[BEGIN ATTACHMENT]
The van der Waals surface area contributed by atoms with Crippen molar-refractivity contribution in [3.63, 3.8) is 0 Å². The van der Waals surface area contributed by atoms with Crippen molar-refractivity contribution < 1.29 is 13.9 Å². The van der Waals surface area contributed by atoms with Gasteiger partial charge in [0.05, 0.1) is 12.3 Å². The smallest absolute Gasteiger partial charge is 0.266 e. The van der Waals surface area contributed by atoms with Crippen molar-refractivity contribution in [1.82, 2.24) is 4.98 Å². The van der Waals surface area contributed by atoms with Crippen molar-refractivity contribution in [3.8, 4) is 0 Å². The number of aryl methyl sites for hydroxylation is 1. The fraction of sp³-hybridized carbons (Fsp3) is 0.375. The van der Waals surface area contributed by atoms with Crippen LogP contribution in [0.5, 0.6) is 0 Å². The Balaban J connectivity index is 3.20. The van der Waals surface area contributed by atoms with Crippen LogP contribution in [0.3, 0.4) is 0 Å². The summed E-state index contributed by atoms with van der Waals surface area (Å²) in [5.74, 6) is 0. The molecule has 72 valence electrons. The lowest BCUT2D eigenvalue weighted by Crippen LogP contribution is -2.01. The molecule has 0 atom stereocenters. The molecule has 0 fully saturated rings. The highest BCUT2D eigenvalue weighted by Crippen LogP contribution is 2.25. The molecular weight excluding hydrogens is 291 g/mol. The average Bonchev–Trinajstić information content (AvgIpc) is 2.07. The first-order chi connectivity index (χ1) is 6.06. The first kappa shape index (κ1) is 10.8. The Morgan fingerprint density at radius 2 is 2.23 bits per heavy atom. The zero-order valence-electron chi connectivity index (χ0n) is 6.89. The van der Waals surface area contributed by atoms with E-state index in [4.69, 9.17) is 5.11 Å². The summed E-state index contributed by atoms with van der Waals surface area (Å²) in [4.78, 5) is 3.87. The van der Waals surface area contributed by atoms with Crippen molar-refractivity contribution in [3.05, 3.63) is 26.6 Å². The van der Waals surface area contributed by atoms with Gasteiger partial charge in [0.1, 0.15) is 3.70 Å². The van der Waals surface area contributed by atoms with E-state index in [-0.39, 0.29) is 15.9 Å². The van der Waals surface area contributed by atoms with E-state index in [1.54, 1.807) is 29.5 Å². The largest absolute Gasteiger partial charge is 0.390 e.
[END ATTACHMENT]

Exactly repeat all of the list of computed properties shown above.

The van der Waals surface area contributed by atoms with Crippen molar-refractivity contribution in [3.63, 3.8) is 0 Å². The van der Waals surface area contributed by atoms with Crippen molar-refractivity contribution < 1.29 is 13.9 Å². The van der Waals surface area contributed by atoms with Gasteiger partial charge in [0.05, 0.1) is 12.3 Å². The smallest absolute Gasteiger partial charge is 0.266 e. The van der Waals surface area contributed by atoms with Crippen molar-refractivity contribution in [1.82, 2.24) is 4.98 Å². The van der Waals surface area contributed by atoms with Crippen molar-refractivity contribution in [3.8, 4) is 0 Å². The number of aryl methyl sites for hydroxylation is 1. The fraction of sp³-hybridized carbons (Fsp3) is 0.375. The van der Waals surface area contributed by atoms with Crippen LogP contribution in [0.5, 0.6) is 0 Å². The Balaban J connectivity index is 3.20. The van der Waals surface area contributed by atoms with Crippen LogP contribution in [0.3, 0.4) is 0 Å². The summed E-state index contributed by atoms with van der Waals surface area (Å²) in [5.74, 6) is 0. The molecule has 72 valence electrons. The lowest BCUT2D eigenvalue weighted by Crippen LogP contribution is -2.01. The molecule has 0 atom stereocenters. The molecule has 0 fully saturated rings. The highest BCUT2D eigenvalue weighted by Crippen LogP contribution is 2.25. The molecular weight excluding hydrogens is 291 g/mol. The average Bonchev–Trinajstić information content (AvgIpc) is 2.07. The first-order chi connectivity index (χ1) is 6.06. The first kappa shape index (κ1) is 10.8. The Morgan fingerprint density at radius 2 is 2.23 bits per heavy atom. The zero-order valence-electron chi connectivity index (χ0n) is 6.89. The van der Waals surface area contributed by atoms with E-state index in [4.69, 9.17) is 5.11 Å². The summed E-state index contributed by atoms with van der Waals surface area (Å²) in [4.78, 5) is 3.87. The van der Waals surface area contributed by atoms with Crippen molar-refractivity contribution in [3.05, 3.63) is 26.6 Å². The van der Waals surface area contributed by atoms with Gasteiger partial charge in [0.1, 0.15) is 3.70 Å². The van der Waals surface area contributed by atoms with E-state index in [-0.39, 0.29) is 15.9 Å². The van der Waals surface area contributed by atoms with E-state index in [1.54, 1.807) is 29.5 Å². The largest absolute Gasteiger partial charge is 0.390 e.